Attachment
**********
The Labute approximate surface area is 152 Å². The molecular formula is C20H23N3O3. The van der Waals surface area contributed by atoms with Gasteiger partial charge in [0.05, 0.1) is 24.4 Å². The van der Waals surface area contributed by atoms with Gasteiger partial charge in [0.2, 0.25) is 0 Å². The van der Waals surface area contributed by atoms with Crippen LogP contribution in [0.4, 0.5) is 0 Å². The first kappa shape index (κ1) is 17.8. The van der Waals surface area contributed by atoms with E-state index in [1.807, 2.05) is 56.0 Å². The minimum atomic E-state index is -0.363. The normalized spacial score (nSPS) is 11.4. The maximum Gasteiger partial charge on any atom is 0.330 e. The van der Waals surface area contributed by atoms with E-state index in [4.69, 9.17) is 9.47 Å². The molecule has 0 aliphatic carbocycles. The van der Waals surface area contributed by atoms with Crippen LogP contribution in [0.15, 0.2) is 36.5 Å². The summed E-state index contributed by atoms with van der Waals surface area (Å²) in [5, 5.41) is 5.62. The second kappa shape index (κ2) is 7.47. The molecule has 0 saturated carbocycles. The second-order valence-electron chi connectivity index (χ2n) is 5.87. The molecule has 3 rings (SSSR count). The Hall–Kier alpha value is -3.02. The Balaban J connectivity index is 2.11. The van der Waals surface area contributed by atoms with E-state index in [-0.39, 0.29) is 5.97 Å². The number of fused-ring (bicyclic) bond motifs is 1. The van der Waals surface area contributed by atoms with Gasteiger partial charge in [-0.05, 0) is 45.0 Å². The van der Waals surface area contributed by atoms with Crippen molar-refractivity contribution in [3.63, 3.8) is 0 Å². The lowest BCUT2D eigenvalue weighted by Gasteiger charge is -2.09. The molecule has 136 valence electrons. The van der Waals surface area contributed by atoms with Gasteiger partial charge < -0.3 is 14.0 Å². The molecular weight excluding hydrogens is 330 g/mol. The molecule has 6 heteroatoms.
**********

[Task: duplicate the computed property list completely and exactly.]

The Labute approximate surface area is 152 Å². The molecular formula is C20H23N3O3. The van der Waals surface area contributed by atoms with Gasteiger partial charge in [0.05, 0.1) is 24.4 Å². The van der Waals surface area contributed by atoms with Gasteiger partial charge in [0.2, 0.25) is 0 Å². The van der Waals surface area contributed by atoms with Crippen LogP contribution in [0.4, 0.5) is 0 Å². The first kappa shape index (κ1) is 17.8. The van der Waals surface area contributed by atoms with E-state index in [1.807, 2.05) is 56.0 Å². The minimum atomic E-state index is -0.363. The normalized spacial score (nSPS) is 11.4. The maximum Gasteiger partial charge on any atom is 0.330 e. The van der Waals surface area contributed by atoms with E-state index in [4.69, 9.17) is 9.47 Å². The molecule has 0 aliphatic carbocycles. The van der Waals surface area contributed by atoms with Crippen LogP contribution in [0.15, 0.2) is 36.5 Å². The summed E-state index contributed by atoms with van der Waals surface area (Å²) in [5, 5.41) is 5.62. The second kappa shape index (κ2) is 7.47. The molecule has 0 saturated carbocycles. The second-order valence-electron chi connectivity index (χ2n) is 5.87. The molecule has 3 rings (SSSR count). The Hall–Kier alpha value is -3.02. The Balaban J connectivity index is 2.11. The van der Waals surface area contributed by atoms with E-state index in [-0.39, 0.29) is 5.97 Å². The number of fused-ring (bicyclic) bond motifs is 1. The van der Waals surface area contributed by atoms with Gasteiger partial charge in [-0.05, 0) is 45.0 Å². The van der Waals surface area contributed by atoms with Crippen molar-refractivity contribution in [3.63, 3.8) is 0 Å². The lowest BCUT2D eigenvalue weighted by Gasteiger charge is -2.09. The molecule has 136 valence electrons. The van der Waals surface area contributed by atoms with Gasteiger partial charge < -0.3 is 14.0 Å². The molecular weight excluding hydrogens is 330 g/mol. The molecule has 6 heteroatoms.